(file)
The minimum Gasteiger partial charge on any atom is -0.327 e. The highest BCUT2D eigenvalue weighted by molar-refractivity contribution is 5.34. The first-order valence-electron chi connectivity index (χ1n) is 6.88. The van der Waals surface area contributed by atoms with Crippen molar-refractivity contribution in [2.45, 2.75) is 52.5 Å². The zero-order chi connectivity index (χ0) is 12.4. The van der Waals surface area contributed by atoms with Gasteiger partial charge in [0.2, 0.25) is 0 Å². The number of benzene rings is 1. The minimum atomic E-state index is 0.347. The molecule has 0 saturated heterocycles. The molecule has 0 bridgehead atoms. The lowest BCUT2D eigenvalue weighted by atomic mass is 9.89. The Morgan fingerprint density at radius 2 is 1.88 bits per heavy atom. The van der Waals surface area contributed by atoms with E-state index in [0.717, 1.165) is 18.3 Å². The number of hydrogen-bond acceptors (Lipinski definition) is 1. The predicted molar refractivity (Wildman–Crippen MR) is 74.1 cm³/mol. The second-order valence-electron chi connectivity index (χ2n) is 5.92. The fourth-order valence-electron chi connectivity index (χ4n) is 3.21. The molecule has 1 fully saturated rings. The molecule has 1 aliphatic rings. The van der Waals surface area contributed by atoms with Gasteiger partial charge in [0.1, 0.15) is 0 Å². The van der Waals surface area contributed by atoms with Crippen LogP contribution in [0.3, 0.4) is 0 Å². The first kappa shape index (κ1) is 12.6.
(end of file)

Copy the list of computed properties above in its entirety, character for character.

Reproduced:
The minimum Gasteiger partial charge on any atom is -0.327 e. The highest BCUT2D eigenvalue weighted by molar-refractivity contribution is 5.34. The first-order valence-electron chi connectivity index (χ1n) is 6.88. The van der Waals surface area contributed by atoms with Crippen molar-refractivity contribution in [2.45, 2.75) is 52.5 Å². The zero-order chi connectivity index (χ0) is 12.4. The van der Waals surface area contributed by atoms with Gasteiger partial charge in [0.2, 0.25) is 0 Å². The number of benzene rings is 1. The minimum atomic E-state index is 0.347. The molecule has 0 saturated heterocycles. The molecule has 0 bridgehead atoms. The lowest BCUT2D eigenvalue weighted by atomic mass is 9.89. The Morgan fingerprint density at radius 2 is 1.88 bits per heavy atom. The van der Waals surface area contributed by atoms with E-state index in [0.717, 1.165) is 18.3 Å². The number of hydrogen-bond acceptors (Lipinski definition) is 1. The predicted molar refractivity (Wildman–Crippen MR) is 74.1 cm³/mol. The second-order valence-electron chi connectivity index (χ2n) is 5.92. The fourth-order valence-electron chi connectivity index (χ4n) is 3.21. The molecule has 1 fully saturated rings. The molecule has 1 aliphatic rings. The van der Waals surface area contributed by atoms with Gasteiger partial charge in [0.1, 0.15) is 0 Å². The van der Waals surface area contributed by atoms with Crippen LogP contribution in [0.3, 0.4) is 0 Å². The first kappa shape index (κ1) is 12.6.